An earthquake in July 2003 in a mountainous part of Yunnan, measuring 6.2 killed 15 and injured 400 and left thousands homeless. An earthquake in October 2003 in Yunnan, measuring 6.1,killed three people and damaged around 14,000 homes. In August 2004, an earthquake measuring 5.6 struck in the area around Ludian in northern Yunnan province, killing four, injuring 600 and leaving more than 125,000 homeless.
In January 2006, a magnitude 5 earthquake damaged 14,000 homes but only injured one person in impoverished Mjiang county. In July 2006, a moderate 5.1 magnitude earthquake killed 22 people and injuring 100 others and damaging 38,000 buildings in 13 townships in Yanjin county. In August 2006, an earthquake and aftershocks killed at least two people and damaged thousands of houses in Yanjin and Daguan counties.
In June 2007, a strong earthquake with a magnitude of 6.4 followed by 55 aftershocks killed three people, injured 290, destroyed or damaged 100,000 homes and damaged crops in the tea-making city of Pu’er in southwest Yunnan Province. One of the dead was a four-year-old girl crushed when the mud-wall house she lived in collapsed. In August 2008, an earthquake measuring 5.9 struck an area near the border of Myanmar, killing three, injuring about 100 and damaging hundreds of homes. Thousands slept outside their homes out of fear of aftershocks. A day earlier a destructive earthquake measuring 6.0 on the Richter scale struck the same area. In December 2008, an earthquake measuring 4.9 struck an area around Ruili near the Myanmar border, injuring 19 people. Two other tremors measuring above four also hit the area.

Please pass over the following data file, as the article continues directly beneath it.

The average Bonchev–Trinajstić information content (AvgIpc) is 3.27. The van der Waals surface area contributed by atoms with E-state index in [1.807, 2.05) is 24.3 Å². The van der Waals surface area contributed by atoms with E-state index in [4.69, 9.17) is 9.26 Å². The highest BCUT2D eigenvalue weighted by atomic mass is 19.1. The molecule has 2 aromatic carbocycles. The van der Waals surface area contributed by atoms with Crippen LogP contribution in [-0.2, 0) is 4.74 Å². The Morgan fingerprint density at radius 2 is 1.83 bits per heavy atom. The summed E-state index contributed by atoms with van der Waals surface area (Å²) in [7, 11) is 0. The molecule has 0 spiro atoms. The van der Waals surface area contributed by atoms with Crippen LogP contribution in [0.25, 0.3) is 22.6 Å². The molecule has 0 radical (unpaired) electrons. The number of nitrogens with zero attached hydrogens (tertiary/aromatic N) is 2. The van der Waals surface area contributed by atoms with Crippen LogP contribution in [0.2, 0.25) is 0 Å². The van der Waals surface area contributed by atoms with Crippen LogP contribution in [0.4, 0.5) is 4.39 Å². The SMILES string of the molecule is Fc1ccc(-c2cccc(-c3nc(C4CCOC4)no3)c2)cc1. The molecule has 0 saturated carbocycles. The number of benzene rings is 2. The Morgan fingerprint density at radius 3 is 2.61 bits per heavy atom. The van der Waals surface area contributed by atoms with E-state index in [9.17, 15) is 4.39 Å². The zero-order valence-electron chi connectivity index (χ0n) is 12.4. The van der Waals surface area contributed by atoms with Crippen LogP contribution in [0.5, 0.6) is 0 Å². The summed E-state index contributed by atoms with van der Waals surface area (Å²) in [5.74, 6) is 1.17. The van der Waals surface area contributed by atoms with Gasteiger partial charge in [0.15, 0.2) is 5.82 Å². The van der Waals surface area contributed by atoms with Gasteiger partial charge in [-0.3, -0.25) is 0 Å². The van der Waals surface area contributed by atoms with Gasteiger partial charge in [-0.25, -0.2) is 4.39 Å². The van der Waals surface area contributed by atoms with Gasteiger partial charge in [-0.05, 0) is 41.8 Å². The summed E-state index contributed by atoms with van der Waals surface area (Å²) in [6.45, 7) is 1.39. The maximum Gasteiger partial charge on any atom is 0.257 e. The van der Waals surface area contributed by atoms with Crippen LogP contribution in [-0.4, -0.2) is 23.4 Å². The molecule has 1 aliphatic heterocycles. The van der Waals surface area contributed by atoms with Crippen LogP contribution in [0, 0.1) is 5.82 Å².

In July 2009, an earthquake measuring 5.7 on the Richter scale struck a mountainous area about 100 kilometers northeast of the tourist town of Dali, killing one person, injuring 328 and causing 18,000 homes to collapse and another 75,000 to be damaged. More than 400,000 people were forced to evacuate. One villager told AFP, : I was harvesting tobacco leaves...when the quake hit, I felt dizzy and saw villagers falling over, many houses collapsed. The person who died was a 50-year-old who died from blood loss after being buried under debris from her house.
In March 2011, a 5.4-magnitude earthquake near the Myanmar border in Yingilang County killed at least 25 people, injured 207 and toppled over 1,000 houses and apartment buildings. Photos of the quake showed buildings that pancaked, crushing people in the lower floors, firefighters pulling victims from the wreckage, a supermarket and hotel with collapsed walls and a sidewalk lined with injured under blankets. In June 2012, Associated Press reported: “A moderate earthquake toppled houses in a mountainous part of southwestern China, killing four people and injuring at least 100. The magnitude-5.7 quake was centered near the border of Yunnan and Sichuan provinces where many of the Yi ethnic minority live., the official Xinhua News Agency reported.It said the casualties occurred in Yunnan's Ninglang county and Sichuan's Yanyuan county, where many houses collapsed. The U.S. Geological Survey measured the quake at magnitude 5.5. The area is about 2,340 kilometers (1,450 miles) southwest of Beijing. [Source: AFP, June 24, 2012]
Yunnan Earthquake in 2014 Kills More Than 600
In August 2014, over 600 people were killed and 1,800 were injured by a strong earthquake in Ludian and Qiaojia counties of Zhaotong prefecture in Yunnan province according to China’s Emergency Management Office. The high number of deaths was at least partly blamed on the poor quality of construction in the rugged, mountainous area. Reuters and AFP reported:: “The quake has left residents searching for survivors beneath the rubble of toppled buildings and communications and power lines, as images shared on social media show. The United States Geological Survey (USGS) measured the quake at a magnitude of 6.1, striking 11 kilometers north-west of the town of Wenping at a relatively shallow depth of 10 kilometers. China Earthquake Networks Center said the quake was magnitude 6.5.[Source: Reuters, AFP, August 4, 2014]